For people focused on healthy eating in the new year, advice from specialists (and, problematically, non-specialists) can be hard to decipher, never mind follow. But one diet in particular has withstood the test of time and been repeatedly heralded by doctors and researchers as promoting vitality and longevity.
The Mediterranean diet, identified in the 1950s through a global study of men’s heart health, is a pattern of eating based on the habits of Italians, Greeks, and others who live in the region. The regimen favors healthy fats such as those found in olive oil and nuts and sets limits on consumption of animal products.
Walter Willett, a professor of epidemiology and nutrition at the Harvard T.H. Chan School of Public Health, has spent more than three decades studying links between food and health, with special attention to the Mediterranean diet, around which, he says, “there are a lot of misconceptions.” In a conversation with the Gazette, edited for clarity and length, he cleared some of them up.
Q&A: Walter Willett
GAZETTE: How strict are the rules of the diet?
WILLETT: Well, there’s quite a bit of flexibility—that’s probably one of the reasons people can stay with it for the long run.
A general rule of thumb is to think about having two servings of animal-sourced foods per day, which would be about one serving of dairy a day and about one serving of another animal-sourced protein. This could mean having red meat about once a week, fish a couple of times a week, poultry a couple of times a week, and eggs a couple of times a week. That’s a pretty good goal. If someone would like to further reduce animal-sourced foods or be a strict vegan, that can also work, but taking an inexpensive multivitamin/multimineral supplement is desirable to ensure adequate micronutrient intake.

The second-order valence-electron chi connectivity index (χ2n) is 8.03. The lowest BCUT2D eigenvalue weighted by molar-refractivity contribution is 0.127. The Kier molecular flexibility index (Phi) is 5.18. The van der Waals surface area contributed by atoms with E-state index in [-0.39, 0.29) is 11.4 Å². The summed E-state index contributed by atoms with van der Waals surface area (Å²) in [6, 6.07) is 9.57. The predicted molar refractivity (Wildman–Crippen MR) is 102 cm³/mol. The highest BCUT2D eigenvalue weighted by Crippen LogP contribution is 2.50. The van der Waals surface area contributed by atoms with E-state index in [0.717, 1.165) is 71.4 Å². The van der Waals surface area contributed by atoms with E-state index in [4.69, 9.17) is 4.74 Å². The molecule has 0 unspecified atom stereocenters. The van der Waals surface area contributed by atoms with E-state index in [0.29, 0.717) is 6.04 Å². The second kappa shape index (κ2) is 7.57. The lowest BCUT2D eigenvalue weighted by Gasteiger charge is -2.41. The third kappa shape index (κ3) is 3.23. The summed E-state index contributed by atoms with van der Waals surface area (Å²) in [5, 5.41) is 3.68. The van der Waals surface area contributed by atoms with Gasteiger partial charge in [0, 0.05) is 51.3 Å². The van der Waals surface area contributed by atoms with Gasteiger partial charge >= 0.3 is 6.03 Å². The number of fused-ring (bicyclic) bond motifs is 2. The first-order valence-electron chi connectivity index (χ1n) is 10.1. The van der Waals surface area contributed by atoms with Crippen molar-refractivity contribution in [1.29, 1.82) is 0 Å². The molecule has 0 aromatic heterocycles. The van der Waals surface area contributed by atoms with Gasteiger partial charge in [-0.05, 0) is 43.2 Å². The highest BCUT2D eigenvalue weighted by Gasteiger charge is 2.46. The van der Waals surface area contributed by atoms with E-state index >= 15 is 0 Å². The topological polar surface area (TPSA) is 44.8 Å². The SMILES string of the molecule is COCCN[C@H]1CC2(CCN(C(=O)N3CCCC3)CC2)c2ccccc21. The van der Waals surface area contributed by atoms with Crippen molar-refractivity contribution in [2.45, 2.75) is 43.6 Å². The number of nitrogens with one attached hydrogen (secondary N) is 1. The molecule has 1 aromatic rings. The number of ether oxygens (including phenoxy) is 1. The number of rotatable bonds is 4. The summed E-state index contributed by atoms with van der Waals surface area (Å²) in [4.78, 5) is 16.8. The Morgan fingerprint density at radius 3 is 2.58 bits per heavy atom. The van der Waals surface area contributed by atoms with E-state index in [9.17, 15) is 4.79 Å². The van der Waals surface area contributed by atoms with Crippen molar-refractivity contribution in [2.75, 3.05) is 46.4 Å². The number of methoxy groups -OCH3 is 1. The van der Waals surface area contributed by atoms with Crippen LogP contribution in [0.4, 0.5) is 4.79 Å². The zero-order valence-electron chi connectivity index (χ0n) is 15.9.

While this would be an appreciable shift for many Americans, it’s not difficult because most of the ingredients are foods that are already familiar. Although I should say that 25 years ago, many people were not very familiar with whole grains. And most people were not familiar with good olive oil. I remember growing up in Michigan, my mom had this little bottle of olive oil up on the top shelf that had been sitting there for years; it was rancid and tasted terrible. Adopting the Mediterranean dietary pattern is likely to mean some adjustments and new flavors, but in general, they’re things that most people can find enjoyable.
In terms of the percentage of calories from fat, this can vary but will usually be about 30% to 40% of calories, as long as they’re mostly healthy fats from plant sources such as olive oil.
Importantly, we’ve also learned enough about the components of the Mediterranean diet so that those components can be put together in other eating cultures—Asian, Latin American, African—to produce what might be called a Mediterranean-type diet based on different flavors and different foods.
For example, you could swap out olive oil for many other types of plant oils. In Asian diets soybean oil has traditionally been one of the dominant oils, used for preparing stir-fried dishes with lots of vegetables and nuts. The available fruits may also be different, and tofu is a widely consumed plant-protein source.
About two years ago, we published a paper examining olive oil consumption here in the U.S. in relation to risk of heart disease and total mortality. In our large cohort studies, there were inverse relationships—in other words, better health with higher amounts of olive oil in the diet, but we also observed similar inverse relationships with other plant oils, like soybean and canola oil.
GAZETTE:What if I follow the diet most but not all of the time?
WILLETT: Of course, this depends what you do on those other days. If half the time you eat the average American diet—which is lots of refined starch, sugar, meat, and dairy foods—you’ll get about half the benefit of the Mediterranean diet. If you really wanted to get the full benefit, it would be eating a healthy dietary pattern most of the time. Looked at another way, there is benefit with each step in the right direction.